The Causes of the Cold War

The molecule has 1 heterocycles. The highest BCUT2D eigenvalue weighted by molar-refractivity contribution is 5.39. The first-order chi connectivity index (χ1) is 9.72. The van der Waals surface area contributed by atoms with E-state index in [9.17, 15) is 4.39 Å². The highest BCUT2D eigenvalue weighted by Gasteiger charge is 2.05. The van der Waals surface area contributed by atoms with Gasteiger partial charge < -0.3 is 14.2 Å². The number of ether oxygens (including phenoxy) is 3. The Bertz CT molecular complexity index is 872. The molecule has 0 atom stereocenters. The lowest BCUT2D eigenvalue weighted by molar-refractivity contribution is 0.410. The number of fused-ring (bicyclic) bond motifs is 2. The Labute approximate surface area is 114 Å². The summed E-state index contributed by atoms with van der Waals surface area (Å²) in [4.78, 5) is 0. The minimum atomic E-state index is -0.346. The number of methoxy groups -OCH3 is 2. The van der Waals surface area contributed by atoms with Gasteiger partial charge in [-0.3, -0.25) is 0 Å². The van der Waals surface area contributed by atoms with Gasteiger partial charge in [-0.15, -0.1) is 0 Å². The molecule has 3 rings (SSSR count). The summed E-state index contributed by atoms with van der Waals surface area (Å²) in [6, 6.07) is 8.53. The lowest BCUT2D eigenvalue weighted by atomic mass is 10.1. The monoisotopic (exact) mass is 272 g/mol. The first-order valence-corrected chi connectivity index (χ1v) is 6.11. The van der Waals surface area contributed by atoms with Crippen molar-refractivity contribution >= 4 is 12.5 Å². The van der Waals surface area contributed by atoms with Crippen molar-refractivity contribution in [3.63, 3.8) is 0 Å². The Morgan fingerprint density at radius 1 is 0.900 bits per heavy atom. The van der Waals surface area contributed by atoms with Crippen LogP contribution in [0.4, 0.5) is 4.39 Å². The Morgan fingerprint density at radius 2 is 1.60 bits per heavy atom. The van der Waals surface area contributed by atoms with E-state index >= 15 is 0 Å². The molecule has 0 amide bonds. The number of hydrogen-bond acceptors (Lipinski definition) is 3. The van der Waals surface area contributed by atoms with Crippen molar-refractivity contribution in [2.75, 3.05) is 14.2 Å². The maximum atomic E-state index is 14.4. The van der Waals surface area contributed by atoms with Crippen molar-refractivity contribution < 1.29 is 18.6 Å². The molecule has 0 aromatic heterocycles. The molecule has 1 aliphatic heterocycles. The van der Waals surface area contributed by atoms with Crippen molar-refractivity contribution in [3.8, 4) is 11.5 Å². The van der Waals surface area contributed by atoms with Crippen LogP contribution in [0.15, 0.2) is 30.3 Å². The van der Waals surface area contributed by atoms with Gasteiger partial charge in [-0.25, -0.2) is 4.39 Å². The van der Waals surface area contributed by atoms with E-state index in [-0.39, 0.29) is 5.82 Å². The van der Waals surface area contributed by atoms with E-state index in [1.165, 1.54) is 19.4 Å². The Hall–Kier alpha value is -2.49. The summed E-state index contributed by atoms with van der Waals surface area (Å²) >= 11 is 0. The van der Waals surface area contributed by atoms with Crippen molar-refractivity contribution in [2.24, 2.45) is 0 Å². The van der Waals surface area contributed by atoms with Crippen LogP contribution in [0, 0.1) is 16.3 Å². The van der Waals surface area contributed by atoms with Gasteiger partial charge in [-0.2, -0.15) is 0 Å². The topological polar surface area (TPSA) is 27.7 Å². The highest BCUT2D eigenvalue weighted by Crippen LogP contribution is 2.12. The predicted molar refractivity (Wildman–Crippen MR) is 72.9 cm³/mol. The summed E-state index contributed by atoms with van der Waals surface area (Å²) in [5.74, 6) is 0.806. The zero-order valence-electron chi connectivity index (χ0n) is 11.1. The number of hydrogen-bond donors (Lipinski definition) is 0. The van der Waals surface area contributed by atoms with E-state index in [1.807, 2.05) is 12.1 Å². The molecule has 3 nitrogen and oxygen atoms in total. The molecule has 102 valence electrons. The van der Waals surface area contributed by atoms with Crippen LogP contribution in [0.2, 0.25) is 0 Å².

The Cold War lasted for over half a century, and many different factors fuelled the battle. All three major nations that were involved helped to escalate the Cold War farther. The Soviet's actions in Eastern Europe, American, perhaps too aggressive actions against Soviet expansion, and Churchill and Britain's ability to force America into an anti-Soviet stance, all aided in pushing the Cold War farther into a bitter battle. Post World War II the'Big Three' had agreed that all liberated nations would proceed to having free elections. In many of the liberated nations free elections did occur, but by 1947 Communists took control of government in Poland, Hungary and Romania. By the next year, all Eastern European nations had Communist governments. This rapid expansion of Communism into Europe helped to cause the Cold War. These actions also caused a fear of Communism within America. America then counteracted and President Truman initiated the Truman Doctrine and the Marshall Plan. The Soviets interpreted these actions differently then Western society. The Soviets saw these actions as aggressive and then defended themselves. This caused a continuous escalation of the relationship between the Soviets and the USA. Winston Churchill and the British Empire also played their own roll in fueling the Cold War. Churchill openly accused the Soviets of having expansionist policies and stated that an alliance needed to form between Britain and the US to stop Soviet expansion. This allowed President Truman to make his anti-Soviet policy public. Also, Churchill's proclamation forced America into an anti-Soviet policy. With all three, America, Britain, and the USSR, playing roles to further the Cold War, we can see that each nation and their leaders caused the Cold War.

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